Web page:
Therefore, two methods seem to be the most beneficial for use in strength training or an exercise with such weights that will stimulate the muscles during both concentric and eccentric movement and the use of moderate speeds, or mainly using the concentric phase of motion at very high speeds.
Researchers are also trying to explain why after the period of deprivation or reduced activity the body “allows for such a large increase in MHC IIx fibers. Reduced activity entails less energy and muscle endurance, so the previously acquired high metabolic efficiency is no longer needed. The body can then afford to work with reduced metabolic efficiency, which accompanies the use of fast twitch fibers, which, after all, have their own great advantages.
In strength sports, such as powerlifting, dynamic force is needed to start and fight quickly. There is a starting power and explosive strength. The starting force allows the immediate inclusion of as many muscle fibers as possible. It is necessary to strive to overcome the inertia of the bar as quickly as possible, before the ATP supplies are exhausted, which at the maximum voltage of almost all muscles occurs after about 2 seconds.
After incorporating muscle fibers into work, we must try to keep them in working condition at maximum effort for a specific period of time. This is called an explosive force. She is to provide the acceleration of the weight so needed to pass through the critical point and successfully complete the approach in each of the three buoys. The fight must be completed before the majority of muscle cells are exhausted. For all that, the most efficient work of fast twitch fibers is needed, including the appropriate release of ATP *.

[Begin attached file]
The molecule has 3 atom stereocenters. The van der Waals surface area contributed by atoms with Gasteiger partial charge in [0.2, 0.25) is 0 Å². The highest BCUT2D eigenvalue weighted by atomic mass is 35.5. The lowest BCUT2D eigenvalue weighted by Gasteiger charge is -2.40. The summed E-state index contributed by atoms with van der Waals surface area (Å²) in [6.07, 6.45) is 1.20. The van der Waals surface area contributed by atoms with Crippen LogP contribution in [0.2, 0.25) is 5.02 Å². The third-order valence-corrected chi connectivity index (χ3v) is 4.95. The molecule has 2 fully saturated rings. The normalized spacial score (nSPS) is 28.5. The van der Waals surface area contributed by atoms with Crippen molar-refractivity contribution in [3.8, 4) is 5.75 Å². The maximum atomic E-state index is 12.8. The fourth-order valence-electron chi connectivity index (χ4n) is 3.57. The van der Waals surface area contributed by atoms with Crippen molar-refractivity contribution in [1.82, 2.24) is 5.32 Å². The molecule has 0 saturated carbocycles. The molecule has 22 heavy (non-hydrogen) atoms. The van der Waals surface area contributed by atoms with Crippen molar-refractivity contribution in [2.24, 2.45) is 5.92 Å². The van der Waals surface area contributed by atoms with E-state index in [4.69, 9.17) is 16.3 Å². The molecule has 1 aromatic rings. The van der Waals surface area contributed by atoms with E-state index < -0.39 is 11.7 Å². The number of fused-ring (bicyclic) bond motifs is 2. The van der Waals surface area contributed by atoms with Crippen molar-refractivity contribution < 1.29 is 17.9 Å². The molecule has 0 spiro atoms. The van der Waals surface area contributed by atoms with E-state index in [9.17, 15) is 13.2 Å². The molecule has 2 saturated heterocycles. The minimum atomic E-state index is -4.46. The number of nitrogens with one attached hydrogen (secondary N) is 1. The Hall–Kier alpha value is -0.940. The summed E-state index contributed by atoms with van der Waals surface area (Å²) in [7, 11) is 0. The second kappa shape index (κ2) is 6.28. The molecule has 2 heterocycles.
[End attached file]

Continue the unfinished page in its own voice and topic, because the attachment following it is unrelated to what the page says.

Currently, most researchers agree that aerobic training or other types of endurance training reduce the ability of the neuromuscular system to generate maximum strength, which is associated with adaptive processes in the muscles. Fast twitch fibers are mechanically destructed mainly during the eccentric phase of repeated movements and are replaced by slow twitch fibers, and enzymatic and neuro-muscular changes occur in the direction of preference for slow-twitch fibers.
Therefore, the triathletters and athletes of other speed-strength disciplines are being discouraged from using aerobic (endurance) training in order to reduce body fat before take-off. It is unfavorable to perform aerobic training together with strength training (on the same day) or on other days (alternately). Adequate level of adipose tissue should be maintained through proper nutrition and should not increase by more than 2% in relation to the starting state in the non-regression period.
Strength training combined with endurance training may be useful only in strength disciplines in which occasional explosions or efforts occur from time to time.
Practical observation shows that many triathlonists perform only a slow repetition with constant muscle tension. Considering what is mentioned in this article, they should remember that fast twitch fibers generate explosive power and decide on maximum strength. Therefore, dynamic explosions should also be included in the training.